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I have a USB Joystick, and I want to write my own HID driver for it. Notably I want to inject delay between when the joystick input is received by Windows and when my application is notified of that input event. I would also like to change the identity of the joystick percieved by my application. I have never written a driver, let alone an HID driver, for Windows. Can anyone provide me with advice or pointers on how to go about doing this?

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up vote 10 down vote accepted

When you press knobs on the Joystick the electric signals reach the operating system (and onto the game) in the form of IRP's through the drivers chain. Intercepting these IRP's at some point and delaying the forwarding to the next driver can delay the joystick input. This can be achieved with driver filters.

To write windows drivers you need to use WinDDK.

The entrypoint of a windows driver is the DriverEntry function. In this function you will be hooking what IRP's you want to intercept and the callback functions that deal with them, in our case, the callback functions that delay the forwarding.

For example, say our IRP to be delayed is IRP_MJ_READ and our callback function is called CallbackDelayForwarding:

// the function that delays the IRP
NTSTATUS CallbackDelayForwarding(
    IN PDEVICE_OBJECT pDeviceObject, 
    IN PIRP pIrp
    // delay the forwarding

// this is the driver entrypoint, similar to "main" in user-mode executables
NTSTATUS DriverEntry(
    IN PDRIVER_OBJECT pDriverObject, 
    IN PUNICODE_STRING RegistryPath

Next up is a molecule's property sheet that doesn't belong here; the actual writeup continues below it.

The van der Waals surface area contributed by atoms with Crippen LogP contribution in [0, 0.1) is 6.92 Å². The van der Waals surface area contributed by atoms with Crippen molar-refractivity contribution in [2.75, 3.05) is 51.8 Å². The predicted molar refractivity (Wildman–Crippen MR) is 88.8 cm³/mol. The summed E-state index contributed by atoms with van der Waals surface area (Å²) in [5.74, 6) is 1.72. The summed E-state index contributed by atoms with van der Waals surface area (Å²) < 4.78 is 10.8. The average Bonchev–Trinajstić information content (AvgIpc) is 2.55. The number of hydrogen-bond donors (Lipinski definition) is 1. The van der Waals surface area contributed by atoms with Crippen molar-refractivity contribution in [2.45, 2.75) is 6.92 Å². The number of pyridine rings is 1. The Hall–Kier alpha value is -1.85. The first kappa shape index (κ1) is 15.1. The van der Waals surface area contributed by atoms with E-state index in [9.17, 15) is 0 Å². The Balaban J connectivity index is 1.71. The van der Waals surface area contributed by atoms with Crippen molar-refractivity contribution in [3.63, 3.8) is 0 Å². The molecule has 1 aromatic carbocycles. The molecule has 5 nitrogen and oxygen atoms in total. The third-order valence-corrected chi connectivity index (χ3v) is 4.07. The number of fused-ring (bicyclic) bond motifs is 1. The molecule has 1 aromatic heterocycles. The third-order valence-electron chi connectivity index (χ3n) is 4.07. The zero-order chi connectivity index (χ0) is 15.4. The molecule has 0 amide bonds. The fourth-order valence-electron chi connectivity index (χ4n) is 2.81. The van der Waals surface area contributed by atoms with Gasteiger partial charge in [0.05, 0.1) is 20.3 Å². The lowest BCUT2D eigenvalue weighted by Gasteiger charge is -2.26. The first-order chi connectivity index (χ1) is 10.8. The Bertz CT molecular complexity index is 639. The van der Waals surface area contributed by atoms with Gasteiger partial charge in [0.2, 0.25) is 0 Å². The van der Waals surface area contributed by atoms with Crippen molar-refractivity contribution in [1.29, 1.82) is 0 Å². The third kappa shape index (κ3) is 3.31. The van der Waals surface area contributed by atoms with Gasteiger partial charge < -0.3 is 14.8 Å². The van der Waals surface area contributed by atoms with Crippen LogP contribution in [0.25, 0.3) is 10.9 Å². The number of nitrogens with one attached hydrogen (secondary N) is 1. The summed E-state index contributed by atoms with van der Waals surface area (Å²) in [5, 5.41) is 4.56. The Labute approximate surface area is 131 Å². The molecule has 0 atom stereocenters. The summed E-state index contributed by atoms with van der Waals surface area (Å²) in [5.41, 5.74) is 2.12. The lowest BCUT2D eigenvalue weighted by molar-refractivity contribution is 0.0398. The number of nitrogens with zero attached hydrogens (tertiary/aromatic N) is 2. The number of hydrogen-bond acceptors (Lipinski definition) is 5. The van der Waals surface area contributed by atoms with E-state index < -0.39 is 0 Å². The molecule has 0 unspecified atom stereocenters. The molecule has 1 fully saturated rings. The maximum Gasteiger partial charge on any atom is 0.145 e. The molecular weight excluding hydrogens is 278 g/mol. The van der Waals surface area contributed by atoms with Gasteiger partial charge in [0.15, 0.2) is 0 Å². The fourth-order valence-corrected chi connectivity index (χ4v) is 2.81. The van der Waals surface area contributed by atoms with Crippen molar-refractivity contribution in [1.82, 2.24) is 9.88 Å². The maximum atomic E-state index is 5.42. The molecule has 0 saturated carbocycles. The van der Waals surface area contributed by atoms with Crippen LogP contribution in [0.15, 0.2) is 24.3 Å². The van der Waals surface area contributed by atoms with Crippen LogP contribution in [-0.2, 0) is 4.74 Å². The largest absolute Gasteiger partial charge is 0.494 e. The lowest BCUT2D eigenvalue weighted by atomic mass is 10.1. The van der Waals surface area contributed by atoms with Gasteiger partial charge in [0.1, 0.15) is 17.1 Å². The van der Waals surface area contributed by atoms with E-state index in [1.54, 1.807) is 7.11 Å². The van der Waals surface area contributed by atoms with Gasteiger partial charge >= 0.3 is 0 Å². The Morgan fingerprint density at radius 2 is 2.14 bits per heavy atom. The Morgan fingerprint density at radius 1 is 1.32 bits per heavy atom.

pDriverObject->MajorFunction[IRP_MJ_READ] = CallbackDelayForwarding;

To delay the forwarding inside CallbackDelayForwarding, you must use functions from the KeInitializeTimer family to simulate some sort of sleep (maybe in conjunction with locks), KeDelayExecutionThread etc.

To install your filter driver in the joystick driver chain, you can use .inf files.

Check the toaster filter driver sample in the WinDDK, you can find it at INSTALL_DIR/src/general/toaster/ see also here.

Related links:

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What you are trying to do is a filter driver.

Filter drivers are optional drivers that add value to or modify the behavior of a device. A filter driver can service one or more devices. source:

I think the WDK contains samples You ould have to download the Windows Driver Kit from here:

The WDK probably contains a sample code to create a filter.

There is also the following download on microsoft's site :

It is probably a little bit outdated since USB was not supported pre-NT5.0, but maybe it is still relevant.

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I had to put typo's in the second and third link to trick the spam filter because I'm a new user. :( – David Jul 19 '10 at 23:36
I've edited the links back in for you :). – Andrew Aylett Jul 21 '10 at 13:11

You might want to use Autohotkey. This is a script language for windows which can remap every keys of mouse/keyboard/joysticks. If you capture the key through a script and insert a delay before sending the right key/macro to the active application, you might have a part of a solution to your problem.

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I was under the impression you could use <dinput.h>

joySetCapture(wnd, JOYSTICKID1) or joySetCapture(wnd,JOYSTICKID2)

then Joystick events would fire WM_JOYMOVE events, though what the wParam and lParam for the message would be I have no idea.

Then when your program closes or you no longer want joyReleaseCapture(JOYSTICKID1) etc.
it could just be empty params which then tell you to use joyGetPos or joyGetPosEx functions to find the data for yourself from the USB device.

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A good starting place would be:

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